As we struggled to digest three straight weeks of lackluster WWE programming, CM Punk was quietly preparing one of the greatest promos/shoots in pro wrestling history. As R-Truth and John Cena faced off for the second straight week, CM Punk’s presence was inevitable.
As I searched for a substantial reason for another Truth/Cena match, Punk cost the WWE Champion his match, immediately picking up a microphone at the conclusion.
It’s no secret that CM Punk is the best mic worker in the WWE. A CM Punk promo provides the edginess and feeling of broken kayfabe that other promos lack. Last night, Punk seemingly reached nirvana when he took those attributes and revolutionized the WWE in the span of six minutes.
The IWC raved as Punk stated what we knew all along.
“The only thing that’s real is me, and the fact is that day-in and day-out, for almost six years, I've proved to everybody in the world that I am the best on this microphone, in that ring, and even on commentary.” (Watch the speech below.)
As I scrambled for words, attempting to make sense of the situation, Punk’s promo was so convincing that I started to consider the fact that it may have been real.
WWE Creative before Punk's shoot?
While RAW Spoilers proved my theory wrong, CM Punk’s promo achieved its purpose: create buzz, provide the feeling of realness that fans crave and leave the WWE Universe wondering what’s next for the Straight Edge Messiah.
History was made last night, but it also sparked a fire in yours truly.
As I stated above, WWE Creative hasn't exactly been creative as of late. Recycled story lines/feuds, a lack of match/story line buildup and predictable pay-per-view matches highlight my statement. Just when I thought it couldn’t get any worse, Creative blows my mind in less time than it takes for a typical WWE match.
I apologize for the obviousness of my title, but the realization that WWE Creative constructed this angle has just set in.
The fact that the WWE allowed Punk to mention wrestling, ROH and that Triple H and Stephanie McMahon are also running the company has created a new atmosphere. This isn't the first time that something as groundbreaking as Punk’s promo has occurred.
The situation echoes Stone Cold Steve Austin from 1997.
In case you’re a newer WWE fan, I am referring to the beginning of the WWF’s Attitude Era. Before the era came to be, Vince McMahon was a mild-mannered commentator (like Michael Cole before 2010). Fans everywhere knew McMahon was the chairman of the WWF, but McMahon refrained from displaying this on WWF programming.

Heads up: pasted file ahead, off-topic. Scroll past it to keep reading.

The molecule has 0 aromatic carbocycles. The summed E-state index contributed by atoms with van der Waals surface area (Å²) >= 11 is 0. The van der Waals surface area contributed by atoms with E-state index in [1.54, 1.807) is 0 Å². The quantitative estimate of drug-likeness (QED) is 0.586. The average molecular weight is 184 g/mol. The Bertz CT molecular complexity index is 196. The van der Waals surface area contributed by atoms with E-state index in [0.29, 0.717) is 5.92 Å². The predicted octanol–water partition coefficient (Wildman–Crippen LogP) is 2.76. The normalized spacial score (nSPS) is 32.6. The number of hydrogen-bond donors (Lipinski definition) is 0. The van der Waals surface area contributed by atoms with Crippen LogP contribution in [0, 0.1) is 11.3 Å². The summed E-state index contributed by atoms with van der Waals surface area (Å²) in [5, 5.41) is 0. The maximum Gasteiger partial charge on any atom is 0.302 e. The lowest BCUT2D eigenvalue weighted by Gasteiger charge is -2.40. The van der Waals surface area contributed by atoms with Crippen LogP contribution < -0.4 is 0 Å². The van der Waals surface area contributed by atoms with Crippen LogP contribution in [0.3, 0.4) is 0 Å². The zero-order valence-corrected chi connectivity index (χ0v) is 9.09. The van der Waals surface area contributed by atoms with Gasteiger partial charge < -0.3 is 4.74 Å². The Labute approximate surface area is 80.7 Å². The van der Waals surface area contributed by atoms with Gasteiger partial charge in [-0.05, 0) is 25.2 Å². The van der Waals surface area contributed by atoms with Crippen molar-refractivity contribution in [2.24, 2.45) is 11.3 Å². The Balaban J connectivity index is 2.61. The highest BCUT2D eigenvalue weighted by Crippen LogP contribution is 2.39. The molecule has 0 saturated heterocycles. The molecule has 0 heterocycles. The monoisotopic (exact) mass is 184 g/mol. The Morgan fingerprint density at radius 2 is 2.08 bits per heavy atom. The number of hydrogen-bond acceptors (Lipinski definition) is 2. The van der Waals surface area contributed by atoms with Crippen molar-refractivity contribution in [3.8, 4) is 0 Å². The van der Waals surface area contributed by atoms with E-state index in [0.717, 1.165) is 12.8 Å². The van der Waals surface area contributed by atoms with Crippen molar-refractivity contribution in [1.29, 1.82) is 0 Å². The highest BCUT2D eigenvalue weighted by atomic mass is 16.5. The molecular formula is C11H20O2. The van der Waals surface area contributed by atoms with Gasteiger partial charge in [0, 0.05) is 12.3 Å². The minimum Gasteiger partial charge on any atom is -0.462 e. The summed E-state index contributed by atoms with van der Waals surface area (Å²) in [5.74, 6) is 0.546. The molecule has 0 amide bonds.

The hatred spiraling from Vince’s part in the Montreal Screwjob rested solely on McMahon’s shoulders.
At the same time, Stone Cold Steve Austin was the top WWF superstar (besides Shawn Michaels).
Austin’s rebellious attitude often caused him to clash with McMahon, but each confrontation lacked physicality between the two. This changed on September 22, 1997.
After attacking Owen Hart, Austin received one of McMahon’s behavioral lectures. As seen in the video above, Austin responded: “You know as well as I do that this is what I do for a living. This all that I do and can’t nobody tell me that I ain't the best in the damn world.”
The Rattlesnake ended the promo by stunning Vince McMahon for the first time. (Watch the video above.)
In the months that followed, Austin won the Royal Rumble and defeated Shawn Michaels, the face of the WWE, at WrestleMania XIV for the WWE Championship.
As Punk donned one of Stone Cold’s t-shirts last night, the promo replayed in my mind over and over again.
Can a new era of professional wrestling be upon us?
Remember, Austin’s actions were the driving force behind the Attitude Era. The IWC has been clamoring for the WWE to add a small amount of edge to their product. In the grand scheme of things, the IWC means nothing to Vince McMahon, but our prayers may have been answered last night.
For months, the level of complaints by the IWC towards the PG Era and the Creative team has reached an all-time high. It seemed as if Vince McMahon needed that kick in the back to alter WWE programming.
If Punk’s promo was an answer, I must salute McMahon for realizing the state of his product and attempting to revolutionize it.
The question is, can Creative/Vince McMahon capitalize on Punk’s worked shoot and retain the interest of the WWE Universe?
I’ll be the first to admit, I am indifferent to reading the rare spoilers for Monday Night RAW. However, Punk’s promo was so convincing that even I couldn't resist reading the events to come. From what I've read, the Creative team has finally woken up.
They’re finally realizing the level of talent they possess and they allowed Punk to shoot on RAW. They followed it up perfectly by incorporating aspects of the real world. In case you haven’t noticed, CM Punk’s Twitter has been unverified, his Facebook fan-page deleted and he has been removed from the RAW roster on WWE.com.
Even his theme has been removed from iTunes.
WWE Creative is doing everything to sell this angle and it's working.
There are millions of fans who believe CM Punk is really suspended. In turn, this will prompt fans to look forward to Money in the Bank. The name is appropriate because the million dollar question is, what is CM Punk going to do next?
In my opinion, Punk may have set the blueprint for change in the WWE. Like I stated above, the similarities between the CM Punk angle and the Austin angle are uncanny. The fact that Punk sported an Austin shirt for his promo poured fuel into the fire.
I won’t say that the Attitude Era is making its return.
However, I do believe that a new era is upon us. An era where the product is less predictable/kid friendly and more suited to the mature audience.
CM Punk has done his part; all the WWE has to do is follow up on it.
He did the most honest thing in WWE history.